The Herald: Danusia Malina-Derben, author of NOISE, and family

Danusia Malina-Derben and family


Radio presenter Angie Greaves even called the menopause Puberty Part Two. “It’s very, very simple,” she said. “Puberty Part One, you start your periods. Puberty Part Two, you stop. I came up with that phrase because I felt that menopause sounded like something so sad, dark and final.” Both part one and part two were going on in her own house, her daughters experiencing the former, herself the latter.

But menopausal symptoms can also devastate households. One young woman tells me of how, prior to finding relief through HRT, her mother was close to suicide because of the pain of vaginal atrophy. They even had conversations about Dignitas. “It was affecting all of us,” she says.“It affects only mum physically. But it affects dad and us because seeing mum in pain is really hard to watch. We try and do things to either keep her positive or change her thought direction, but there wasn’t really anything that any of us could say that would make her feel better.”

She reflects on how she too might suffer this menopausal affliction. “It’s more than likely that I will have some symptoms that mum has, because it’s often hereditary, or symptoms are generally passed down.”

I also know of women whose daughters diagnosed their menopause. This was what happened for Helen FitzGerald, author of best-selling book, The Cry, on which the TV drama is based, and also Worst Case Scenario, a novel about a menopausal probation officer, and wife of screenwriter Sergio Casci.

FitzGerald describes what she experienced as a nervous breakdown. “I was working part time in social work,” she says, “and trying to write a book a year. I always had huge amounts of energy. But that just stopped. I remember one morning, I woke up, and the night before I’d written a long list of what I wanted to do the next day. And I looked at it and burst into tears. I went straight back to bed and pretty much stayed there for quite a few months.”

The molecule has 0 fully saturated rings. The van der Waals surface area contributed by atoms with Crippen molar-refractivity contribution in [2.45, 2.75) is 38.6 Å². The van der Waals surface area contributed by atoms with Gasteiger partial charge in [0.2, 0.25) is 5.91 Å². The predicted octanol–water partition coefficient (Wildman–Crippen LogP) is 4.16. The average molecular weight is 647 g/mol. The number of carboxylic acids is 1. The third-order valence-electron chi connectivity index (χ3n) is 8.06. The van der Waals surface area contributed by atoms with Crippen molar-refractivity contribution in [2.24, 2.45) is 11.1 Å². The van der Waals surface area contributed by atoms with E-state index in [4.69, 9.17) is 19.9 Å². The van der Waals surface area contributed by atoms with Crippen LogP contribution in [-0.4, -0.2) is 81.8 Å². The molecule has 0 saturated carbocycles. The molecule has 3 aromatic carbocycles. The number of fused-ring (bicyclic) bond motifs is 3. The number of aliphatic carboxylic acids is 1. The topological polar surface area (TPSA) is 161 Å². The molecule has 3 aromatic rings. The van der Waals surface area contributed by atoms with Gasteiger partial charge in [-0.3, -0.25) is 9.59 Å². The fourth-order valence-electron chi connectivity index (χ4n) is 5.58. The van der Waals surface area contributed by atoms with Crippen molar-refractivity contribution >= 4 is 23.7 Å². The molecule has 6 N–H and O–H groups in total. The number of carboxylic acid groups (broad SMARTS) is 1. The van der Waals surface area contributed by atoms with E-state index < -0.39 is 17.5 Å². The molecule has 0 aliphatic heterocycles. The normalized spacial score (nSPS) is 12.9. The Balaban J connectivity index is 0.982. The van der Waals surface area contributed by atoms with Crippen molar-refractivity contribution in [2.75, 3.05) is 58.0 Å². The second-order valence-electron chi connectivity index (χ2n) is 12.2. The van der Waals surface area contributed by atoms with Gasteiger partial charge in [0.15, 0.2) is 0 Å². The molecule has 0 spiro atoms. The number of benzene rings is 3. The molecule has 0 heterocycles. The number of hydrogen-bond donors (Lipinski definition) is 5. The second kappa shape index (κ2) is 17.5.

Her GP diagnosed her with depression and prescribed ant-depressants, but her daughter, Anna Casci, worked out, through conversations with her friends whose mothers were going through similar experiences, that her mother was in fact menopausal.

“What I first noticed about mum,” Casci recalls, “was that she seemed not happy. I looked up other mental health disorders but she didn’t seem to fit anything in particular so I spoke to my friends. One of them said, ‘Oh, that sounds so similar to my mum, who thought she had a whole bunch of different disorders until she realised that the reason she’d been crying for years was because she had the menopause.’ I talked to more friends and discovered that all these middle-aged women were having the same thing. I told my mum about it. It was the same with the other mums. They were all given anti-depressants that didn’t work.”

Helen recalls that revelation. “When Anna told me she thought my problem was the menopause, I didn’t believe her because it felt like I was crazy. And the doctor had confirmed that I was crazy and given me antidepressants. I remember the moment so clearly when Anna was at the kitchen bench saying, ‘No mum,, it’s menopause.’ I was saying, ‘It can’t just be that.’ But she said, ‘No, no, that is menopause. My friend’s mum has been in the house for two years crying because of it.’ I can’t tell you how much better that made me feel. I thought, ‘It’s something that I can sort.’

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“One of the reasons it’s important families talk about the menopause is so we don’t bring up another generation of young women, and the men that are part of their worlds, to be taken by surprise.

“What this project made me aware of is the need to make menopause and its symptoms something that is talked about publicly – in the same way that puberty is. We need to talk about it in our homes and we need to talk about it in our schools. As yet menopause is not properly taught on the curriculum for excellence in Scotland.”

Many families are, of course, already doing it.

Amongst my most cheering conversations was with Orkney-based ultrarunner Erica Clarkson and her 15-year-old son, Woody. What was clear was that no topic was off-limits around their kitchen table. Woody, for instance, observed, “We do talk about the menopause and women’s health in our family. One of the things is you’ve never made anything taboo. You talk like these things are normal. You don’t make everything a big deal and that means I don’t feel confused or uncomfortable. I don’t think it’s the same for my most of my mates – even the girls.

Erica Clarkson agreed. “If you do keep things hidden, you end up making something mysterious, and then you make it excruciating for teenagers. But I don’t think we’re a normal household – not every family is comfortable enough with each other to talk about the menopause – or even aging for women. I do think, particularly in rural communities like the one we live in, there’s potentially still quite a lot of reluctance to discuss the menopause or periods, or hormones, or testosterone, or any of the things that women and girls experience. Honesty and openness is the best policy for kids.”